We then headed down to Normans Cay. We elected to go to the inside anchorage over by the DC-3 which had been crashed in the drug years. One of the things I noticed immediately was these mounds of sandy coral piled up on the island. Obviously they were building something but we didn't know what. The next morning, we walked over to the restaurant (longer walk than last time since the airport is now fenced off) and ran into some workers. They are building a new marina, lengthened the runway and fenced it all off, and building a number of multi-million dollar houses.

One thing I promised Deb before we left is we would go to Normans and have lunch. We had some good memories from 2008 we wanted to see the place again.


 MacDuff's was the original name of this development and they kept the name for the Bar and Grill. Now the cottages and "resort" is called Normans Cay Beach Club. It was fun although the walk from the east anchorage around the airport wasn't as much fun for Deb. We got there and then found out they would send a Golf Cart if we had called them on 16. So, we were destined for a ride back.

We all had wonderful food but I will warn you if you want to eat here, bring you wallet, credit card, and also be prepared to mortgage your boat. Lets just say that when you don't have volume of people, you have to charge quite a bit more! Regardless, we enjoyed it and Deb and I split a wonderful Pesto Pasta.


 This is a picture of the bar area and the picture below is a sample of the outside area with nice seating. Unfortunately, Beth and Stephen are no longer there and this was sold to another investor. That probably explains the new pricing too but the pricing may be in anticipation of people with a lot more money than we have arriving at the island.

The ride back on the golf cart was provided and the Chef was the driver. Nobody but us were there for lunch so I guess he had the time to drive us back. That is when I found out that he had made the pasta from scratch - not hard but it is time consuming and it explained why the pasta was so tender and good. Then I asked him about the pesto and if it was something he got from a supplier - the answer was no, he made that too. Again, not hard but I was a bit surprised. Then he told me that his secret ingredient was to add a little spinach to the pesto too, in addition to the basil, because it gave it more color. I can't wait to try that myself when I get back home and get my basil growing again.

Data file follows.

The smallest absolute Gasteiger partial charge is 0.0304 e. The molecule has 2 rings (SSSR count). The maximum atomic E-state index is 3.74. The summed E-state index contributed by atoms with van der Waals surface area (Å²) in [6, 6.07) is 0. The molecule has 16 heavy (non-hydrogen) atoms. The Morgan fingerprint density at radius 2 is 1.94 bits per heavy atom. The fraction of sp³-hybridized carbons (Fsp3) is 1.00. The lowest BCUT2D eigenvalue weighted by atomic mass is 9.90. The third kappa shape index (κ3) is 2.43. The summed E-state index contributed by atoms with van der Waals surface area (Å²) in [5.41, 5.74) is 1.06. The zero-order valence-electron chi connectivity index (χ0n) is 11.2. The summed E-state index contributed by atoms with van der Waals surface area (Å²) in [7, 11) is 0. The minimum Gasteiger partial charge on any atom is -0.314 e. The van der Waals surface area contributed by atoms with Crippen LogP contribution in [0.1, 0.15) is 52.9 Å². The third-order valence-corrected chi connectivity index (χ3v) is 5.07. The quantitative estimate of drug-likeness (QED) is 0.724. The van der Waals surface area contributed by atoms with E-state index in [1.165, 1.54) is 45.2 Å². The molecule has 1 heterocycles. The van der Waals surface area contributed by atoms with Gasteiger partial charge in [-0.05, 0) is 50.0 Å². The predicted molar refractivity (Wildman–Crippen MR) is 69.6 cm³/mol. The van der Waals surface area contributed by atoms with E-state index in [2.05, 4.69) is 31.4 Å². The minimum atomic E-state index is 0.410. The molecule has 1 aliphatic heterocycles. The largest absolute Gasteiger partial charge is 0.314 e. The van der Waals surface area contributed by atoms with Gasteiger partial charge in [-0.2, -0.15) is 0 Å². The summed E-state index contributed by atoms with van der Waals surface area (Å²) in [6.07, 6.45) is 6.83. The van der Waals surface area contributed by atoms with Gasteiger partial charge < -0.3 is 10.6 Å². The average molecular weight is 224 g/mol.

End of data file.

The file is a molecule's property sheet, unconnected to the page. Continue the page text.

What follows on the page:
This is a picture of the drug house of a drug lord who ran the operations here. I am going to pull some text from my old 2008 log to provide you some details.

"Normans Cay (remember, it's pronounced Key) gained its notoriety during the late 1970's and early 1980's when it was used as a base for a very profitable cocaine smuggling operation. The only reminders are the bullet holes in some of the buildings on the south end of the cay and the airplane that rests in the anchorage." quoted from The Exuma Guide by Stephen J. Pavlidis.  Pavlidis further writes, "In January of 1979 a newly registered Bahamian company called International Dutch Resources Ltd. bought half of the 650 acre island. The $900,000 purchase price included the old Norman's Cay Yacht Club with its dock, airstrip, grocery and liquor store, and 10 rental units. A Columbian of German ancestry, Carlos Lehder, was the controlling shareholder of International Dutch Resources Ltd. Lehder first appeared on Norman's Cay in 1977 and shortly thereafter purchased a villa. He systematically began purchasing other properties, threatening and intimidating when he could not get his way. After he purchased the marina and airstrip he sank over $5 million into renovations, lengthening the airstrip and enlarging the dock. He had already been smuggling Madellin Cartel cocaine from Norman's since 1978 to airstrips in Florida and south Georgia. Boaters and visitors to the cay were discouraged, often chased away by gun toting guards. The airstrip soon became a hub of activity and aroused suspicions."

"The DEA organized a task force called Operation Caribe and targeted Carlos Lehder. A September 14, 1979 raid by Bahamian police officers netted 33 Germans, Americans, and Colombians. Lehder was apprehended attempting to flee in a small boat. Lehder was released uncharged after he turned over a suitcase that is said to have contained $250,000. A DEA official stated that Lehder not only owned Norman's Cay, he owned "... the whole damned country." The DEA began to choke off Lehder's cash flow by arresting his pilots and confiscating his shipments. By 1983, Lehder had seriously curtailed his activities on Normans Cay. After his indictments from the US, Lehder began living in Columbia until he was captured by Colombian authorities and then extradited to the US. On May 19, 1988, Carlos Lehder was convicted and sentenced to life without parole plus 135 years.